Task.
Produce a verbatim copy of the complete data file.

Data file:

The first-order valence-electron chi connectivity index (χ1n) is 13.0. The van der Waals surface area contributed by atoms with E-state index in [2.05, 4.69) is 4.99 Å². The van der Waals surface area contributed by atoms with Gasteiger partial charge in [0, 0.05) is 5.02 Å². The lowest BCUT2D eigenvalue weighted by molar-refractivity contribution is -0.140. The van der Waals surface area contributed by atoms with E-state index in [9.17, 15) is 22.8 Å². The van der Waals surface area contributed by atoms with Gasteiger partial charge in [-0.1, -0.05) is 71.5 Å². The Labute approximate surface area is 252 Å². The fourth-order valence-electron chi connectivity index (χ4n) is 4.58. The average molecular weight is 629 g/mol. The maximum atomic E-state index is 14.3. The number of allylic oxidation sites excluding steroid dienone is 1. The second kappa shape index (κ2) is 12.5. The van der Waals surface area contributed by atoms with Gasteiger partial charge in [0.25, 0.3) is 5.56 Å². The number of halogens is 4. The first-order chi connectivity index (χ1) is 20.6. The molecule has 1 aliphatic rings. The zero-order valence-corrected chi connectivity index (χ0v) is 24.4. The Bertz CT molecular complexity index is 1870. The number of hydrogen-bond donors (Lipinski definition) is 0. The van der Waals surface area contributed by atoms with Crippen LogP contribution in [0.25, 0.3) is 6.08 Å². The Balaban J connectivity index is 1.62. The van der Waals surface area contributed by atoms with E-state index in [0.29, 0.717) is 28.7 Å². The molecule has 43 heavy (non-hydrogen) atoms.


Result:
The first-order valence-electron chi connectivity index (χ1n) is 13.0. The van der Waals surface area contributed by atoms with E-state index in [2.05, 4.69) is 4.99 Å². The van der Waals surface area contributed by atoms with Gasteiger partial charge in [0, 0.05) is 5.02 Å². The lowest BCUT2D eigenvalue weighted by molar-refractivity contribution is -0.140. The van der Waals surface area contributed by atoms with E-state index in [9.17, 15) is 22.8 Å². The van der Waals surface area contributed by atoms with Gasteiger partial charge in [-0.1, -0.05) is 71.5 Å². The Labute approximate surface area is 252 Å². The fourth-order valence-electron chi connectivity index (χ4n) is 4.58. The average molecular weight is 629 g/mol. The maximum atomic E-state index is 14.3. The number of allylic oxidation sites excluding steroid dienone is 1. The second kappa shape index (κ2) is 12.5. The van der Waals surface area contributed by atoms with Gasteiger partial charge in [0.25, 0.3) is 5.56 Å². The number of halogens is 4. The first-order chi connectivity index (χ1) is 20.6. The molecule has 1 aliphatic rings. The zero-order valence-corrected chi connectivity index (χ0v) is 24.4. The Bertz CT molecular complexity index is 1870. The number of hydrogen-bond donors (Lipinski definition) is 0. The van der Waals surface area contributed by atoms with Crippen LogP contribution in [0.25, 0.3) is 6.08 Å². The Balaban J connectivity index is 1.62. The van der Waals surface area contributed by atoms with E-state index in [0.29, 0.717) is 28.7 Å². The molecule has 43 heavy (non-hydrogen) atoms.